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One such observer watched a ball lighting for a couple of minutes until it happened to float over to a metal bucket filled with 2 gallons of water. Its internal fields could not support themselves in the dead electrical short of the metal, and the ball exploded with a terrible bang. The observer reported that the water in the bucket, which had been at room temperature (25°C), was now boiling!
What can we say about the minimum energy content (kJ) of that lightning ball? We can safely ignore the heat capacity of the bucket's metal, since it's swamped by water's 1.0 cal g-1. Water's density is 1.0 g cm-3.
From the Periodic Table handed out in class, 1 gallon = 3.7854 L. So the volume of
water raised to the boiling point was 7.57 L = 7.57×103 cc or (since
water is the definition of unit specific gravity) 7.57×103 g.
DE = C DT = 1.0 cal g-1 °C-1 (7.57×103 g) (75 °C) = 5.68×105 cal
From the Periodic Table, 1 cal = 4.184 J, so
DE = 5.68×105 cal (4.184 J/cal) = 2.38×103 kJ
Clearly the ball lightning would have had more energy than that. However much water boiled (unknown) would have consumed its heat of vaporization, and the metal bucket itself had a heat capacity we've not taken into account. Still 2 MJ in a basketball sized glowing sphere is impressive!
Watch your units! And it doesn't matter how much the bullet weighs, so pick a convenient weight. Ignore the immovable object's heat absorption; it happens so fast, the lead hasn't an opportunity to share the wealth. Now you know why most meteors (50,000 m/s) burn up even in the atmosphere.
Choose a 1 gram bullet; it doesn't matter because a 2 gram bullet would have twice the intial
kinetic energy at the same speed and require twice the energy to melt...so the problem
is intensive rather than extensive.
DE = C DT + DHfus = 0.0327 cal/°C (327-25)°C + 5.86 cal = 15.74 cal = 65.84 J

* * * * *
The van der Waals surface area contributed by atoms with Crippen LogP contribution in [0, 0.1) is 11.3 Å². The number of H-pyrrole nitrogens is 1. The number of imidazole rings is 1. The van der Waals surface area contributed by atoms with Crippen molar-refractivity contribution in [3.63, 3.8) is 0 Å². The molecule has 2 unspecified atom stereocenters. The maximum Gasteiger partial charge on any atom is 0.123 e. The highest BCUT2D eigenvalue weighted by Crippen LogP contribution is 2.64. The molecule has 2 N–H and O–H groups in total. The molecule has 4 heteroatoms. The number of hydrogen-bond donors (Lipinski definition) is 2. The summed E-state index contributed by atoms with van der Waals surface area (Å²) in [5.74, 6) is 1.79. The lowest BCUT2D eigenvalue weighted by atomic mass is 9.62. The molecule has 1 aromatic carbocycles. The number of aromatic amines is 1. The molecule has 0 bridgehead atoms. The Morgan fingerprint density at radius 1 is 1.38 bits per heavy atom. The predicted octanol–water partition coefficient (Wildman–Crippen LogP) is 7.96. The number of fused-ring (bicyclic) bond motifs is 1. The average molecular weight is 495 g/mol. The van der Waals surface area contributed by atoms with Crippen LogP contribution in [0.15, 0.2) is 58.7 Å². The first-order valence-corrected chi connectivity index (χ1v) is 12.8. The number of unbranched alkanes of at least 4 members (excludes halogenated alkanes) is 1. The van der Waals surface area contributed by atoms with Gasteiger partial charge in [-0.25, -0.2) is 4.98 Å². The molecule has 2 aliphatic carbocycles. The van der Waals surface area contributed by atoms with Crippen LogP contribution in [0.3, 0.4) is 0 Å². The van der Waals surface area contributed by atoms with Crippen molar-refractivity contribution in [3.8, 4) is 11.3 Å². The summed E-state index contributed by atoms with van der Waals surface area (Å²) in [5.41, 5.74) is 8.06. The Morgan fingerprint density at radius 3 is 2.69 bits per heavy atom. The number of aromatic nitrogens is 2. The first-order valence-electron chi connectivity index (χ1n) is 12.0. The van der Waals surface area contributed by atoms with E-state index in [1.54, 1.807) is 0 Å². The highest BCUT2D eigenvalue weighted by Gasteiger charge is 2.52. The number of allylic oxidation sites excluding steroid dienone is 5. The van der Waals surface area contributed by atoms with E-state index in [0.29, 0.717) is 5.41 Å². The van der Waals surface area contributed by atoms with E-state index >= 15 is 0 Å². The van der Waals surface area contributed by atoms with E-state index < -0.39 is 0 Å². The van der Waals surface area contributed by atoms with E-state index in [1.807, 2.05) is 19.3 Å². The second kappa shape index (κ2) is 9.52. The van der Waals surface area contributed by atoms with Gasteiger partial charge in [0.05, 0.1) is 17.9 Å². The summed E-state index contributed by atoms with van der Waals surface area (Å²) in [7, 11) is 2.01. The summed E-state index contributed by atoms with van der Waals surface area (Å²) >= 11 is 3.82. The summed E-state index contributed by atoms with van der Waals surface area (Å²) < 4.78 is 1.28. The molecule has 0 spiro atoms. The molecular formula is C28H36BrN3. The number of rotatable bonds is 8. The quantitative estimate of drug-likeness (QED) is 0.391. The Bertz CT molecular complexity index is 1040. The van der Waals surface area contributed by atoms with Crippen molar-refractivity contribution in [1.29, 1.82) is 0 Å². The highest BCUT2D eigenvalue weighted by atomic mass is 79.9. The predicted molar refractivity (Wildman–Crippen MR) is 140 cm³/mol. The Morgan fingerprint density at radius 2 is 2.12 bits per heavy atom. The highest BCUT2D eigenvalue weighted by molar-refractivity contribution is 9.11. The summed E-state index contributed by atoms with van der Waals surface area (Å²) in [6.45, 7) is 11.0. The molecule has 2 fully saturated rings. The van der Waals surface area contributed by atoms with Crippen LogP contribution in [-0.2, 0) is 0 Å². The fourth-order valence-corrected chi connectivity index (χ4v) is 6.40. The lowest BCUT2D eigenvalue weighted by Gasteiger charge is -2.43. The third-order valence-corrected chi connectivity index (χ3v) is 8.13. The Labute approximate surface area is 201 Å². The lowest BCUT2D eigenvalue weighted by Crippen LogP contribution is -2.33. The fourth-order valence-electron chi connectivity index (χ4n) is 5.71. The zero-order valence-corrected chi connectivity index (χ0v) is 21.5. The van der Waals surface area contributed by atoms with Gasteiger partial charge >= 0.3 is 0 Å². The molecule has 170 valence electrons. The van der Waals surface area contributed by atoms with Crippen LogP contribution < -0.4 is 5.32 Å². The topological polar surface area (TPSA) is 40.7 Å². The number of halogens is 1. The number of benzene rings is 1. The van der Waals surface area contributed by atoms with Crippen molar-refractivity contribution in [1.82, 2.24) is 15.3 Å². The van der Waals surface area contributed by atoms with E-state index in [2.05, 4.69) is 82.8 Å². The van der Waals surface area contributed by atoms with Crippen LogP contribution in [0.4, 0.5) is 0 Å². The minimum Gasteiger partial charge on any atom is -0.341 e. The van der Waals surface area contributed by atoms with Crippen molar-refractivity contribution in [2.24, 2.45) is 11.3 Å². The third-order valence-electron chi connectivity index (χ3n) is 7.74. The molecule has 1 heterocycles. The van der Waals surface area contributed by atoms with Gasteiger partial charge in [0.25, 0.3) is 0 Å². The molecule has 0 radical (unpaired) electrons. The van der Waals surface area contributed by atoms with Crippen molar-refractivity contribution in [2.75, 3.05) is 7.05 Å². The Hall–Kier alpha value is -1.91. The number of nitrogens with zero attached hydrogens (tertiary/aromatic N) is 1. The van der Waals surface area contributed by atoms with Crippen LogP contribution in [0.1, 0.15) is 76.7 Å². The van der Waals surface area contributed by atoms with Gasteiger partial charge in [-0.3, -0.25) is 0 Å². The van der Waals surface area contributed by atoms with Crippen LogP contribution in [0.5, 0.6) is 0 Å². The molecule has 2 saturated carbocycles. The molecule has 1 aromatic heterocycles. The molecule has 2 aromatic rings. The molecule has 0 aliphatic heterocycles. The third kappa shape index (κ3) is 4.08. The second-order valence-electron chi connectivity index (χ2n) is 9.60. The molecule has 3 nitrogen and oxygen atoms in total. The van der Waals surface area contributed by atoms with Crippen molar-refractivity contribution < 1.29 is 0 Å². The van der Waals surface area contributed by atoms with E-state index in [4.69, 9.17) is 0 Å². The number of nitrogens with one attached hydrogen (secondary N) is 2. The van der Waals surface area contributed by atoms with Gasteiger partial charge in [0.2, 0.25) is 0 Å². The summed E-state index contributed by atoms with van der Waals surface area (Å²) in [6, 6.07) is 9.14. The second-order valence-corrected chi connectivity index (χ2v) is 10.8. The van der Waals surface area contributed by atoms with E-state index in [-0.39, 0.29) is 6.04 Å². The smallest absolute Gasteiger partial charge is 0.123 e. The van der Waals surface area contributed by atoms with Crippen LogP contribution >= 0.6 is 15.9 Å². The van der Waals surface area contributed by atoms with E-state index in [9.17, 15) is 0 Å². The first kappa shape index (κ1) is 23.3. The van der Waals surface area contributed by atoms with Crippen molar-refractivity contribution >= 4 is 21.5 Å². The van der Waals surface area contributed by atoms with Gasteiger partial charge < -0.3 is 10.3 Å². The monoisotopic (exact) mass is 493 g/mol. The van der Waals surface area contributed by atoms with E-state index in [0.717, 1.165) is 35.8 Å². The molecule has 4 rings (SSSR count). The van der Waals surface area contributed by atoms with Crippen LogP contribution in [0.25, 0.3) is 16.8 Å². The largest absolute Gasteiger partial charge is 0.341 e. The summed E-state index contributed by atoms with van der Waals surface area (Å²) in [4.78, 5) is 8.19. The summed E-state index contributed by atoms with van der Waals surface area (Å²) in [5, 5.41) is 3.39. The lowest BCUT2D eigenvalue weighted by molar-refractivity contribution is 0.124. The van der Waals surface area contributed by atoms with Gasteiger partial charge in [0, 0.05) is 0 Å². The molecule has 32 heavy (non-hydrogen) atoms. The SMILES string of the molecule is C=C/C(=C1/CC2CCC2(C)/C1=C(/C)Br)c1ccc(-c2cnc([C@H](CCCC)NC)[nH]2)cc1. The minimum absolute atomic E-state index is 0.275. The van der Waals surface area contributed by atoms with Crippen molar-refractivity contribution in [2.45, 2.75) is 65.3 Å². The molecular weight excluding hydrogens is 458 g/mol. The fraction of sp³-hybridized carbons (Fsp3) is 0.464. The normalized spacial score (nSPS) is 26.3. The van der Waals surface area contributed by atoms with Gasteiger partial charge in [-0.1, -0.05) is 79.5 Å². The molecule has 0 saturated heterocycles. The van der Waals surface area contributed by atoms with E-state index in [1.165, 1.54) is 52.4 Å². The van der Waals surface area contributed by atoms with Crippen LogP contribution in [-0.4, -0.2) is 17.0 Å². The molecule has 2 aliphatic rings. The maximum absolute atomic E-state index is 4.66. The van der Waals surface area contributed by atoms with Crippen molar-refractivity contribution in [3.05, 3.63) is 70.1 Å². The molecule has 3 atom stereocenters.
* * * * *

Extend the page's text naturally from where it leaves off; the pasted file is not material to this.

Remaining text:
½ m v2 = ½ 10-3 kg v2 = 65.84 J
= 65.84 kg m2 s-2
DHcomb = - 1,112.3 kcal/g (4.184 kJ/kcal) (132.15 g/mol) = - 6.15×105 kJ/mol (!?!)
This is clearly way too high, but it's what you'd have to believe from the data given. So the data's wrong. It should have read "11,123 cal/g" instead. But we're stuck with the typo:
4 H2(g) + 2 O2(g) 4 H2O(liq) DH2 = 4 (-285.9) kJ/mol
9 CO2(g) + 4 H2O(liq) C6H5CHCHCHO + ½ (21) O2(g) DH = + 6.15×105 kJ/mol
If we add the last 3 equations (and their enthalpies) together, we get
DHf = 6,150,000 - 3,541 - 1,144 kJ/mol = 6.14×105 kJ/mol
Had we used the correct value for the combustion,
DHf = 1,470 - 3,541 - 1,144 kJ/mol = - 3,215 kJ/mol (makes more sense)
Energy of combustion because pressure wasn't fixed; volume was!|
DE = qV meaning heat transferred at fixed volume.
DE = DH - DPV
= DH - RTDngas|
DE = 615,000 kJ/mol -
8.314×10-3 kJ/mol K (298 K) (9 - ½)
Even with the corrected DHcomb = 1,470 kJ/mol, DE = 1,474 kJ/mol not different from DH within the significant figures.
EDTA + Fe3+ Fe(EDTA)3+
(sure, EDTA complexes as an anion, EDTA-4, but we'll ignore that here)
Clearly entropy favors the latter since only two free species get tied up in the complex rather than four! That means that the EDTA complex would have a larger stability (equilibrium) constant than the ethylene diamine one.
* means no water of hydration in the solid
Assuming the dissolution was just barely spontaneous, then DG
~ 0 and DS = DH/T or
DSsolution = 53,090 J/mol / 298 K = 178 J/mol K
Now DG might be much lower than 0, in which case, DS = DH/T - DG/T might be much larger than 178 J/mol K. So that value is a minimum.
|Molecule||Ethanol, C2H5OH||Acetic Acid, CH3CO2H||H2O||CO2|
nATP = 454/30.5 = 14 and change
At the melting point, DGfus = 0 =
So T = DHfus/DSfus = 3050 J/mol / 8.25 J/mol K = 370 K
|If they're perfect, S0 = 0.00 by definition. There's only one way, W, to build a perfect crystal, so R ln(W) = 0.|
Now there's 6 ways to find the molecule, so
S0 = R ln(6) = 14.90 J/mol K.
You could also arrive at that by the entropy of mixing formula:
where the sum is over 6 terms each one having Xi = 1/6.
because it vindicates what he said about temperature effects on equilibrium.
|Well last semester anyway, he said, "Increasing temperature favors products of endothermic reactions but reactants of exothermic ones."|
We want to see what sign we'd expect from the differential d ln(K) / dT.
Fortunately, we know that dT -1/dT =
- T -2 dT; so if
DH° and DS°
are sufficiently insensitive to T (over the range of dT of interest), then
we can treat them both as constants, and
and if dT increases, a positive DH° will correlate with a positive d ln(K), favoring products. Vice versa for a negative (exothermic) DH°.
[Of course, if ln(K) increases, then K must increase, favoring products. And if ln(K) decreases, K decreases, favoring reactants.]
|Comments or QUESTIONS to Chris Parr||Return to CHM 1316 HomePage||Last modified 6 April 2000.|